Signed, Sealed, Disaster Delivers

Signed, Sealed, Disaster Delivers

By Rory Winston

By the time I went to see Disaster – a (patiche) lampoon that weaves the worst of 70's music with the worst of 70's disaster films – hosannas from the best of publications were already emblazoned on the walls of the theatre like those blockbuster quotes that once advertised, well, disaster films in the 70's.

Clearly, what first ran through my mind was: please, not one of those it's-so-bad-it's-good plays that smart critics endorse in order to ensure that their readers couldn't possibly predict their predilections. More disconcerting still was that after only three minutes had elapsed, I was unceremoniously roused by a distinctly idiotic and uncontrolled laugh that seemed to be emanating from the chair that lay directly where I was sat. A few minutes later and I was ready to hail those who had hailed before me. The blurbs were right. The idiosyncratic little gem by Seth Rudetsky and Jack Plotnick was a winner from start to finish.

Although not all may recall, 70's radio employed a form of comic dialogue where clever DJ's would pretend to interview politicians and then have songs answer in their stead. A famous Richard Nixon riff had the President being asked about how he feels about Watergate. The song answers in his stead: "I'm a joker, I'm a smoker…" followed by "leave me alone, why won't you leave me alone" and so on – question after question with song-bite after song-bite in response. In Disaster, the art form is revived in better and more fully fleshed out character-driven form.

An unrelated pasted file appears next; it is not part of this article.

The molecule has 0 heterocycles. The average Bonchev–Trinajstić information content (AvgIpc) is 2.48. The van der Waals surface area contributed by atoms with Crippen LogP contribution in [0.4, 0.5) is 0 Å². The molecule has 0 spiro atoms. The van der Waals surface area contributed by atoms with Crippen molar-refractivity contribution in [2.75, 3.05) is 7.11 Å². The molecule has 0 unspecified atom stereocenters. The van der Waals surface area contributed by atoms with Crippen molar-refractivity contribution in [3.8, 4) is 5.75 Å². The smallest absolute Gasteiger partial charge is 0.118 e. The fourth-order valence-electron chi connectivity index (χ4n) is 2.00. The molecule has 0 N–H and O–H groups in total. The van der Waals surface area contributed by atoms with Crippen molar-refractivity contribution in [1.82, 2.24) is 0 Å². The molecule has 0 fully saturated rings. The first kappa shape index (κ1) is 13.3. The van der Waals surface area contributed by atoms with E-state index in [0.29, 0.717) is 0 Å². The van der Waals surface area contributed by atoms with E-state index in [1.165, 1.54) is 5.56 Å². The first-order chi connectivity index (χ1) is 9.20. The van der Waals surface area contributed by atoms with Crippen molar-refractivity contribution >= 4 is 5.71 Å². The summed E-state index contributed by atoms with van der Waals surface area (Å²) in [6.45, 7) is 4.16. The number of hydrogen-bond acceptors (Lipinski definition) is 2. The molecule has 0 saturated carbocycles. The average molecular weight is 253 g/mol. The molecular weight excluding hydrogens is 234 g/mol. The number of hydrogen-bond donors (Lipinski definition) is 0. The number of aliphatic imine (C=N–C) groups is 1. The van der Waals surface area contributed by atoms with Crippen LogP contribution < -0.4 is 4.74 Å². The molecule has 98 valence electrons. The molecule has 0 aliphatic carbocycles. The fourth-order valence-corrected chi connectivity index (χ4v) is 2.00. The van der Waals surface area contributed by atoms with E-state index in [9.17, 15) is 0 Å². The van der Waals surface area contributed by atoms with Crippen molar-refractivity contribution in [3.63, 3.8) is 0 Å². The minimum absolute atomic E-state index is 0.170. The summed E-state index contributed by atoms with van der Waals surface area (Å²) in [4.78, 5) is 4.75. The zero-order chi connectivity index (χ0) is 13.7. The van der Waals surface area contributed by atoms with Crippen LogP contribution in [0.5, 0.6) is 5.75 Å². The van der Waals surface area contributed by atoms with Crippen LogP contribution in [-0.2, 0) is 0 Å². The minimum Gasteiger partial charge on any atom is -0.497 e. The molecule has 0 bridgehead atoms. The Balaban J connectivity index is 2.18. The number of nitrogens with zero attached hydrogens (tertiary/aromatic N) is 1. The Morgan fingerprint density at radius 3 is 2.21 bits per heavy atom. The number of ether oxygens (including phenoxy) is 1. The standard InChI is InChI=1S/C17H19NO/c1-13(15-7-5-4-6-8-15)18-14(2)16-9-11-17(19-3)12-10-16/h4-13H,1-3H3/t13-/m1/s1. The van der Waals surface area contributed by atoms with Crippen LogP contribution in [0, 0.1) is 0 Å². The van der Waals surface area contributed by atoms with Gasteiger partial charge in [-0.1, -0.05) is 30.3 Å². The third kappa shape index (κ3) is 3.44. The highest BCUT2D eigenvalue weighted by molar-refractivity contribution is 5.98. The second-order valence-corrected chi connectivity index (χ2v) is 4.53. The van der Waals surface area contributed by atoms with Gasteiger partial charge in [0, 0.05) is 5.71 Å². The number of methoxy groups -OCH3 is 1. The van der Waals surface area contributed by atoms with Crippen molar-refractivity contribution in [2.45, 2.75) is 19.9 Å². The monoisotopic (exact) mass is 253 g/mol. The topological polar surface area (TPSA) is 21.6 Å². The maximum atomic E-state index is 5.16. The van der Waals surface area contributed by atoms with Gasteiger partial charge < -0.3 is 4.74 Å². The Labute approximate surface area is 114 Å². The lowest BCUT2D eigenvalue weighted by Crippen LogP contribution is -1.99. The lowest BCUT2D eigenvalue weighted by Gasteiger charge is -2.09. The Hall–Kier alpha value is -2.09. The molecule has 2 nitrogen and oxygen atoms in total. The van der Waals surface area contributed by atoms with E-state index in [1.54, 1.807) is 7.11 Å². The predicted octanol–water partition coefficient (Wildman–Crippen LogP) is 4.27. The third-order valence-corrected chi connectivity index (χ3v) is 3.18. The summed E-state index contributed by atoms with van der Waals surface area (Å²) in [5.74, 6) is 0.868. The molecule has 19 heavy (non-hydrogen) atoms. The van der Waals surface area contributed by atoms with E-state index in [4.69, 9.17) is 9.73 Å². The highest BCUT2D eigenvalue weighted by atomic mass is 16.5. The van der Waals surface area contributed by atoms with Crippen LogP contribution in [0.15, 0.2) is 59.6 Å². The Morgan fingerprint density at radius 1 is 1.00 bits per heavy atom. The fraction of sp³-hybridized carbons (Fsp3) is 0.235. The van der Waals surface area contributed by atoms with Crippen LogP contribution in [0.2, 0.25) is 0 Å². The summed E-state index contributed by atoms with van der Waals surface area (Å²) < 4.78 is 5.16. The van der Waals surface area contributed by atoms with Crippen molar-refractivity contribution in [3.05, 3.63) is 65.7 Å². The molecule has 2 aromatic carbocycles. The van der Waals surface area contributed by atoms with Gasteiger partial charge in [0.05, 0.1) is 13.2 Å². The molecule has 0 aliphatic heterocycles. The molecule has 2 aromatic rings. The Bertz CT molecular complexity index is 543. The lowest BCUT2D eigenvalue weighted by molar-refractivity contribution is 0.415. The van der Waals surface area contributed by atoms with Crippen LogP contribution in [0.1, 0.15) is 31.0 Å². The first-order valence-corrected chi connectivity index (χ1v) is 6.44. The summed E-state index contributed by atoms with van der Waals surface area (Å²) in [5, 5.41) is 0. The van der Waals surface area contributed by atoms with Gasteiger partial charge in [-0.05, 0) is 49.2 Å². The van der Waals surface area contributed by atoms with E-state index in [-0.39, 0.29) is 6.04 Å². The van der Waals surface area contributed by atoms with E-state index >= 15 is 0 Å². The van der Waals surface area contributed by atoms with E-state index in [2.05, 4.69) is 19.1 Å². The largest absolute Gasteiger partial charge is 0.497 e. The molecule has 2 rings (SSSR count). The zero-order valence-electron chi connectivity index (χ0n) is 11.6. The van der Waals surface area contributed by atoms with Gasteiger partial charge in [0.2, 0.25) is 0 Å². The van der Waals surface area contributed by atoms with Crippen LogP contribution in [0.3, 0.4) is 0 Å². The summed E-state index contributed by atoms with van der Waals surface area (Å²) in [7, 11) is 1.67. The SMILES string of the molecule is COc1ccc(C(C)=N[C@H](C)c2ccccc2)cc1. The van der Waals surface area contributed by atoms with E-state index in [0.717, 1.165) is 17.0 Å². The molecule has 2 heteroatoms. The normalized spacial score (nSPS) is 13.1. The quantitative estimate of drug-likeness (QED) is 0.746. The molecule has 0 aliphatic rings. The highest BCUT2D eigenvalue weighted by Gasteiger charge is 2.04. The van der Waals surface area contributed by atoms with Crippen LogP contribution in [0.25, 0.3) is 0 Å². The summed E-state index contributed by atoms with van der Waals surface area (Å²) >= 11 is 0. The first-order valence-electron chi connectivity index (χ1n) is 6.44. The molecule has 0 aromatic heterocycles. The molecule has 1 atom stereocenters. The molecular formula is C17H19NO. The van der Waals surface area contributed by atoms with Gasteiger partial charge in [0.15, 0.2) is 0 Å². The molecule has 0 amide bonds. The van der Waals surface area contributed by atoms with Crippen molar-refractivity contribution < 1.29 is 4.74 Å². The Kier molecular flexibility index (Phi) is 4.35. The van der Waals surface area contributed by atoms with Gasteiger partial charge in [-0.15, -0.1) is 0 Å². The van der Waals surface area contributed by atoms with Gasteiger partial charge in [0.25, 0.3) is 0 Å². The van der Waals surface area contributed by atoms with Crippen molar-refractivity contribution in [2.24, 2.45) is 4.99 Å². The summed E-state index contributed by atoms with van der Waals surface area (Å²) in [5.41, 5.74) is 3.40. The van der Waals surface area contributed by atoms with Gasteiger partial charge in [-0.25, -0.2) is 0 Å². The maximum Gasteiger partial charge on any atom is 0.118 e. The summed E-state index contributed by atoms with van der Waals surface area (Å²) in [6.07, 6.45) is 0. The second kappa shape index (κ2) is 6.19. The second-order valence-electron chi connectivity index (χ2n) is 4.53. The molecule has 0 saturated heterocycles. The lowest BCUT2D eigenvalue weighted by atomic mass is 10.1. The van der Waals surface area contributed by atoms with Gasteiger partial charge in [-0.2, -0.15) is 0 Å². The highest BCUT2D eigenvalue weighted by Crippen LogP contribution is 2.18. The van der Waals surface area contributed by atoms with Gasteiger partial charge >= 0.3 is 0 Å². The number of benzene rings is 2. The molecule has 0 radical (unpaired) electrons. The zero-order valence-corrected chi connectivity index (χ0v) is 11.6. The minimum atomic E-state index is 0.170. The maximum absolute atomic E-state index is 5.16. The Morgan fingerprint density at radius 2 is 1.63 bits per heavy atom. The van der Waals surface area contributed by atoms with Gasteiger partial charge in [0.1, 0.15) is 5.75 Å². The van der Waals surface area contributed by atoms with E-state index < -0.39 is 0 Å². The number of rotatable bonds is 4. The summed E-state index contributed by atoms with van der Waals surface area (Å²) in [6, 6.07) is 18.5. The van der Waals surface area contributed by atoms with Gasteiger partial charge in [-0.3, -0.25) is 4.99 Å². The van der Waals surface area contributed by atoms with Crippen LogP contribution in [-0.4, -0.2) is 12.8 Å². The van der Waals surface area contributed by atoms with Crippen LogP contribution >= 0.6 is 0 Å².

The set-up sounds like the start of an old Jewish joke: There's this floating disco casino on a Manhattan pier; and on it is one playboy waiter (Broadway singer Matt Farcher), his ex – a woman lib news reporter (played remarkably well by Haven Burton), a nauseatingly loving elderly Brooklyn couple (Mary Testa and Tom Riis Farrell), a twin brother and sister (both played by Jonah Verdon), a sleazy penny pinching safety-hazard-of-an-owner (John Treacy Egan), a down and out disco queen (Charity Dawson) and, oh, you'll love this, Sister Mary – that's right 'a nun with a bad habit' – gambling. And then, to top it all off, there's a nerdy "disaster" expert (played expertly by Rudetsky himself). "What ensues?" you ask. Well, Disaster, of course. There's Poseidon Adventure, Earthquake, Killer Bees (the swarm), piranhas (some former flick), and a bit of Towering Inferno. It's a scream; and the cast screams a lot, as well.

From the nun's rendition of Torn Between Two Lovers – slot machines and Christ – to the disaster expert mourning his lost lover, Wo, by singing "Feelings…wo, wo, wo, feelings" to hearing Once twice Three Times a Lady being crooned to the severed remains of a girlfriend, Disaster is a high-art tribute to high school humor as much as it is a homage to the pre-pubescent taste shared by most of America during the 70's.

When Disaster's 'Sister Mary explains it all to you' by belting out Here I am, signed Sealed Delivered, she isn't just describing her own 'spiritually sinful rebirth' but, she is essentially echoing the sentiment shared by the entire audience as the curtain drops. •


St. Luke's Theatre
308 46th St. New York, NY
(212) 246-8140

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